The Nineteenth Amendment was certified on August 26, 1920. For those not in the know, it’s this amendment that prevents the United States from restricting the right to vote on the basis of sex, thus giving millions of women the newfound right to cast their ballot. In 1971, 51 years after that landmark in women’s history, women everywhere started celebrating National Women’s Equality Day every August 26, and the tradition has stuck since it’s designation by Congress in 1976.
National Women’s Equality Day is a wonderful day to celebrate and learn about the powerful women who have changed the world. It’s also a reflective day, with many women taking the time to think about what this day means to them. Some of the powerful and intelligent women from around the Williamson area kindly shared their thoughts with Williamson Forward.
A Source of Pride
For some in the community, it’s a day of pride. “On this National Women’s Equality Day, I am proud to be a working, young woman,” Says Katie Deaton with the Williamson Envision Center. “I am so thankful to be able to get out and serve in my community and not only be a positive influence on our little town, but I hope to be a positive influence on young girls and show them that they can be anything they set their minds to!”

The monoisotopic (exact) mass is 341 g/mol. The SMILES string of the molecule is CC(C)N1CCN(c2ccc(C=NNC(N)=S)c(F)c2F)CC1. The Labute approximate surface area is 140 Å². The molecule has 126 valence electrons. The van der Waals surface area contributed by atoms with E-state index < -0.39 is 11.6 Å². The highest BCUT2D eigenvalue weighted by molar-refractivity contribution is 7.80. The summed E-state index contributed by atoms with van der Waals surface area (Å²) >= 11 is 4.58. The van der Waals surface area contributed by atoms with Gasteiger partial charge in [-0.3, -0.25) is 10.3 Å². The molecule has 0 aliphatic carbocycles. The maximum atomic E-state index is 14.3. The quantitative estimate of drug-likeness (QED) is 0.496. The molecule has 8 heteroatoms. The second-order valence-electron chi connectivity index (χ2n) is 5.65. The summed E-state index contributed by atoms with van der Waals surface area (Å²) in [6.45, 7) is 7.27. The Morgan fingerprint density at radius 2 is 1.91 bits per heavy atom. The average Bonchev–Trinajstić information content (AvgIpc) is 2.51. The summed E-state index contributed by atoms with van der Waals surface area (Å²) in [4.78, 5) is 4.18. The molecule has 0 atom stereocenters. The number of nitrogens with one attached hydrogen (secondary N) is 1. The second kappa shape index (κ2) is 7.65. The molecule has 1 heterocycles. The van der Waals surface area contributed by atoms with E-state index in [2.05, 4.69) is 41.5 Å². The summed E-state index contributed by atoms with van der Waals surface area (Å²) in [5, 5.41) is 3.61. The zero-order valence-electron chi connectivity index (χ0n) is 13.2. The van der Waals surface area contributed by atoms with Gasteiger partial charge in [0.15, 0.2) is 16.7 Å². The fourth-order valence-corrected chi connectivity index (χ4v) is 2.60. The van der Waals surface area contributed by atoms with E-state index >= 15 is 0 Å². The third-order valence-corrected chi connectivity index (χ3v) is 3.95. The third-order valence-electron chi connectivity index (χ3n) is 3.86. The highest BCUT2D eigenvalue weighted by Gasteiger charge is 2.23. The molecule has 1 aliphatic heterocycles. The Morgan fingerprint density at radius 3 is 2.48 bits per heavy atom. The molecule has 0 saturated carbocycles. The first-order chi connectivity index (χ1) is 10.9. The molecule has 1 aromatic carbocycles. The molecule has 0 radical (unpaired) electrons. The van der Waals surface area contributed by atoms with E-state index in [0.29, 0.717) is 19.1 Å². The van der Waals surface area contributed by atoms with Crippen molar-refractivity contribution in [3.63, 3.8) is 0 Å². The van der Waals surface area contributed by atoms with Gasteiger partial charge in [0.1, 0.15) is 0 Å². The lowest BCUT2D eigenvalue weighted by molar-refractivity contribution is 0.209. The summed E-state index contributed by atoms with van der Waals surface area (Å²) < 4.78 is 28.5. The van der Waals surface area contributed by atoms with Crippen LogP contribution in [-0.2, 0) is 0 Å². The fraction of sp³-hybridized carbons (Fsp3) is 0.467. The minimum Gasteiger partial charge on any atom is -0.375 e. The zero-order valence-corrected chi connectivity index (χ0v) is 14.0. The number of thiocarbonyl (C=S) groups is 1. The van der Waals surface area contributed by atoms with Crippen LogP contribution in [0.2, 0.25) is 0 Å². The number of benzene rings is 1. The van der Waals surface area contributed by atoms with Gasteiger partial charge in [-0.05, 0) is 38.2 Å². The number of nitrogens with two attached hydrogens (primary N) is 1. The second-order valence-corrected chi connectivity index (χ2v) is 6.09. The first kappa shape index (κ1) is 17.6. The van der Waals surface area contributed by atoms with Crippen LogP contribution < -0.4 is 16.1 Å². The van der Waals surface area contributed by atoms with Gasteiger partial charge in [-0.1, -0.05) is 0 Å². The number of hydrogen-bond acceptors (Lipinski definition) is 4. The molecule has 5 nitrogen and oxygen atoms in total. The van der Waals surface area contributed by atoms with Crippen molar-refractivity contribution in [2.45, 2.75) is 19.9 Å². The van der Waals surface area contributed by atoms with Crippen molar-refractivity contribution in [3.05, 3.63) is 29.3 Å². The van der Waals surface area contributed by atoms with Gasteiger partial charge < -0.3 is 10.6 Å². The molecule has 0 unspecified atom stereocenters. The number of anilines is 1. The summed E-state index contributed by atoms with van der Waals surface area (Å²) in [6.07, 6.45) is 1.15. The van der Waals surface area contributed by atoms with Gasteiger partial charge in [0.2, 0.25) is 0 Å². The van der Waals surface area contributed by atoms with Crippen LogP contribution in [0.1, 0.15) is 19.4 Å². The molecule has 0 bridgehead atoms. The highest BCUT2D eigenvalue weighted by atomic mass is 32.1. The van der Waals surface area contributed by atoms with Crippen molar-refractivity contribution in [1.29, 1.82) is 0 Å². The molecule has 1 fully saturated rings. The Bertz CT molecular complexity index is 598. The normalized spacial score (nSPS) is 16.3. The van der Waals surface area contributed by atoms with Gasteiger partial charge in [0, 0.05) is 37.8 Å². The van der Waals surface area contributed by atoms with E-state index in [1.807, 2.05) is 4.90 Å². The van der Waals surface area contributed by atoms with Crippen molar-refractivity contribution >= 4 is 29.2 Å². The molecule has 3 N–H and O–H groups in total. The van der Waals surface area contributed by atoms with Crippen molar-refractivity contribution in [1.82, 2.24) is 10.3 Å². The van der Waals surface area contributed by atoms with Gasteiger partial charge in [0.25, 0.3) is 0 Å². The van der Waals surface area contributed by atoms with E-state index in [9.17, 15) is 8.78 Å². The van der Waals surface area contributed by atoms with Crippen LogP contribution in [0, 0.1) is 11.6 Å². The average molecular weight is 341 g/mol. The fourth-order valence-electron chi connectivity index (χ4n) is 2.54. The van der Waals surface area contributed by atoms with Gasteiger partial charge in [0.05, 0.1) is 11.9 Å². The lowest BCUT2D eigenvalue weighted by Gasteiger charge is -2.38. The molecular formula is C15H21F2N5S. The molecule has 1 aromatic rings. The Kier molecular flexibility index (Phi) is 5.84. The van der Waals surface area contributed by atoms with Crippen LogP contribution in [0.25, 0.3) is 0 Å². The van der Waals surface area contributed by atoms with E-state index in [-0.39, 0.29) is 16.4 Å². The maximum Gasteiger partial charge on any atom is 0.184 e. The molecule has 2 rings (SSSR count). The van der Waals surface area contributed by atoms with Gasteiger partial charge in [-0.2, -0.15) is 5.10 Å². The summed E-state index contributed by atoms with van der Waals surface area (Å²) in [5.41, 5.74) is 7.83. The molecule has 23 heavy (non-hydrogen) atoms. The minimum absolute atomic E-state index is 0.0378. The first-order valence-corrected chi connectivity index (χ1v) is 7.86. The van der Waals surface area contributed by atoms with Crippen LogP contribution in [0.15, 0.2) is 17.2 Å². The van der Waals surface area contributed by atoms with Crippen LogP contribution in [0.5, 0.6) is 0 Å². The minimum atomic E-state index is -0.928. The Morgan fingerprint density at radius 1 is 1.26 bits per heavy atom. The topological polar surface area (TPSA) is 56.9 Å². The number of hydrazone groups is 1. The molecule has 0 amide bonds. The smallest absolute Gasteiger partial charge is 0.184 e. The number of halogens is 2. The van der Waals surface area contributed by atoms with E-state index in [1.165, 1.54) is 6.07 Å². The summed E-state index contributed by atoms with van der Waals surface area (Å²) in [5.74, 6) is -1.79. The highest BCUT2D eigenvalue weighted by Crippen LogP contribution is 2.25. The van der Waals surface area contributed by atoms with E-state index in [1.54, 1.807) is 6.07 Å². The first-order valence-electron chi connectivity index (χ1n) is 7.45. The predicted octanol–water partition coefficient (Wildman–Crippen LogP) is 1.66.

Similarly, it reminds Amy Dearfield Hannah with Williamson Health and Wellness Center how much she matters. “It reminds me that my voice and those of my female counterparts all matter.”
Celebrating How Far We’ve Come
For others, it’s a day dedicated to celebrating how far we’ve come. “For years, we were denied basic civil liberties, such as the right to vote,” Says Cassie Diamond, chapter leader of Wildlife Women. “The 19th amendment was a part of a movement in our country that paved the way for women like me to flourish. I have always been raised to believe that all people are created equal, and to think that just years ago I would not have been able to voice my opinion or hold a certain job just because I was a female is unfathomable to me. I was not created to be a homemaker or someone who holds their tongue in a room full of males,” She says. “I am a strong woman and I hold my values close to my heart. I am so thankful for the pioneer women who paved the way for me to be able to live the way I choose now.”
More Than a Celebration
Vicky Evans, an instructor at Southern WV Community and Technical College, views Women’s Equality Day as an important day to acknowledge women’s history, as well as where we’re at now. “Women’s Equality Day is a celebration of victory for not only women, but for all of humankind,” She says. “As we celebrate this victory may we never forget our sisters throughout the world who suffer through the atrocities of having their lives endangered as they yearn for the freedom we gained.” For Vicky, this day isn’t just about acknowledgement and celebration. “Yes, We will celebrate, but we will continue to cry out for those without a voice.”
If you’d like more information about Women’s Equality Day, check out the National Women’s History Museum.